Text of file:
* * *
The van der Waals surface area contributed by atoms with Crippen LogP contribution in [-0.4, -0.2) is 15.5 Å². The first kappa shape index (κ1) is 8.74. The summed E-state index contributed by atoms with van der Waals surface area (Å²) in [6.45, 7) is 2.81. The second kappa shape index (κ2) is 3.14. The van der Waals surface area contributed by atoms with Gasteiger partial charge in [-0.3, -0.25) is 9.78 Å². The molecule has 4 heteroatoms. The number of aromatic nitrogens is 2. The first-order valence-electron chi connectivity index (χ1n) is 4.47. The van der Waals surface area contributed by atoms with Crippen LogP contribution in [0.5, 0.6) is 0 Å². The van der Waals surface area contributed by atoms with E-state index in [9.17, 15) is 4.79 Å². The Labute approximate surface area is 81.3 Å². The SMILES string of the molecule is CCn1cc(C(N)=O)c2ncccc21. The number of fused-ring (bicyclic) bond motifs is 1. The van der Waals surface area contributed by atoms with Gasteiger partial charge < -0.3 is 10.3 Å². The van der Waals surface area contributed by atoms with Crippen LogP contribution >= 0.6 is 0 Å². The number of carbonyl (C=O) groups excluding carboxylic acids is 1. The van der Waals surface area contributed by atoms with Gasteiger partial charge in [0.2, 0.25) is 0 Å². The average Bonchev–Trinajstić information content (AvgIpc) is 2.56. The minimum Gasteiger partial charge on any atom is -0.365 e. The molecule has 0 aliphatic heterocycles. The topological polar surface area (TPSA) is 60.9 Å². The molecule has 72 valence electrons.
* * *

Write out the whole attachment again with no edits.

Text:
The van der Waals surface area contributed by atoms with Crippen LogP contribution in [-0.4, -0.2) is 15.5 Å². The first kappa shape index (κ1) is 8.74. The summed E-state index contributed by atoms with van der Waals surface area (Å²) in [6.45, 7) is 2.81. The second kappa shape index (κ2) is 3.14. The van der Waals surface area contributed by atoms with Gasteiger partial charge in [-0.3, -0.25) is 9.78 Å². The molecule has 4 heteroatoms. The number of aromatic nitrogens is 2. The first-order valence-electron chi connectivity index (χ1n) is 4.47. The van der Waals surface area contributed by atoms with Crippen LogP contribution in [0.5, 0.6) is 0 Å². The van der Waals surface area contributed by atoms with E-state index in [9.17, 15) is 4.79 Å². The Labute approximate surface area is 81.3 Å². The SMILES string of the molecule is CCn1cc(C(N)=O)c2ncccc21. The number of fused-ring (bicyclic) bond motifs is 1. The van der Waals surface area contributed by atoms with Gasteiger partial charge < -0.3 is 10.3 Å². The van der Waals surface area contributed by atoms with Crippen LogP contribution >= 0.6 is 0 Å². The number of carbonyl (C=O) groups excluding carboxylic acids is 1. The van der Waals surface area contributed by atoms with Gasteiger partial charge in [0.2, 0.25) is 0 Å². The average Bonchev–Trinajstić information content (AvgIpc) is 2.56. The minimum Gasteiger partial charge on any atom is -0.365 e. The molecule has 0 aliphatic heterocycles. The topological polar surface area (TPSA) is 60.9 Å². The molecule has 72 valence electrons.